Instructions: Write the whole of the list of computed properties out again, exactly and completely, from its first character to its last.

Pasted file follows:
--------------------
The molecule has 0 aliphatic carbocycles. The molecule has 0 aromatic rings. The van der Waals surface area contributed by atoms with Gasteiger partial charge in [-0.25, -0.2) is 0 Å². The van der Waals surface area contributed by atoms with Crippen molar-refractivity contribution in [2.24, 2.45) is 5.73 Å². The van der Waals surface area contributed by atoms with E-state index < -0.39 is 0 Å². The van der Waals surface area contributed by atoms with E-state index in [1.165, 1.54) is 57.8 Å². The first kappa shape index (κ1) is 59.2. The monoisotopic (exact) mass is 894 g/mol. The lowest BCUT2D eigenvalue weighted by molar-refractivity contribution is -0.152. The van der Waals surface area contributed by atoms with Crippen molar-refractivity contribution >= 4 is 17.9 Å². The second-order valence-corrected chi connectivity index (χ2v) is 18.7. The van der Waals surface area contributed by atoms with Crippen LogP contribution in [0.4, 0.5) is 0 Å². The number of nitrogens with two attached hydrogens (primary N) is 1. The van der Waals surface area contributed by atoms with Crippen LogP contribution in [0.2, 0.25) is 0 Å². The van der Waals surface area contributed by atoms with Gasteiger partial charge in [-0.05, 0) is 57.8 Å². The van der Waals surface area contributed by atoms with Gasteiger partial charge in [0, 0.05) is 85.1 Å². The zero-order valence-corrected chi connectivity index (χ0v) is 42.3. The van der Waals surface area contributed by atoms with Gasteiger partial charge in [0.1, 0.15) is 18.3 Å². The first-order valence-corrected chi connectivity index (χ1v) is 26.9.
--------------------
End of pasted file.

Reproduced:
The molecule has 0 aliphatic carbocycles. The molecule has 0 aromatic rings. The van der Waals surface area contributed by atoms with Gasteiger partial charge in [-0.25, -0.2) is 0 Å². The van der Waals surface area contributed by atoms with Crippen molar-refractivity contribution in [2.24, 2.45) is 5.73 Å². The van der Waals surface area contributed by atoms with E-state index < -0.39 is 0 Å². The van der Waals surface area contributed by atoms with E-state index in [1.165, 1.54) is 57.8 Å². The first kappa shape index (κ1) is 59.2. The monoisotopic (exact) mass is 894 g/mol. The lowest BCUT2D eigenvalue weighted by molar-refractivity contribution is -0.152. The van der Waals surface area contributed by atoms with Crippen molar-refractivity contribution >= 4 is 17.9 Å². The second-order valence-corrected chi connectivity index (χ2v) is 18.7. The van der Waals surface area contributed by atoms with Crippen LogP contribution in [0.4, 0.5) is 0 Å². The number of nitrogens with two attached hydrogens (primary N) is 1. The van der Waals surface area contributed by atoms with Crippen LogP contribution in [0.2, 0.25) is 0 Å². The van der Waals surface area contributed by atoms with Gasteiger partial charge in [-0.05, 0) is 57.8 Å². The van der Waals surface area contributed by atoms with Gasteiger partial charge in [0, 0.05) is 85.1 Å². The zero-order valence-corrected chi connectivity index (χ0v) is 42.3. The van der Waals surface area contributed by atoms with Gasteiger partial charge in [0.1, 0.15) is 18.3 Å². The first-order valence-corrected chi connectivity index (χ1v) is 26.9.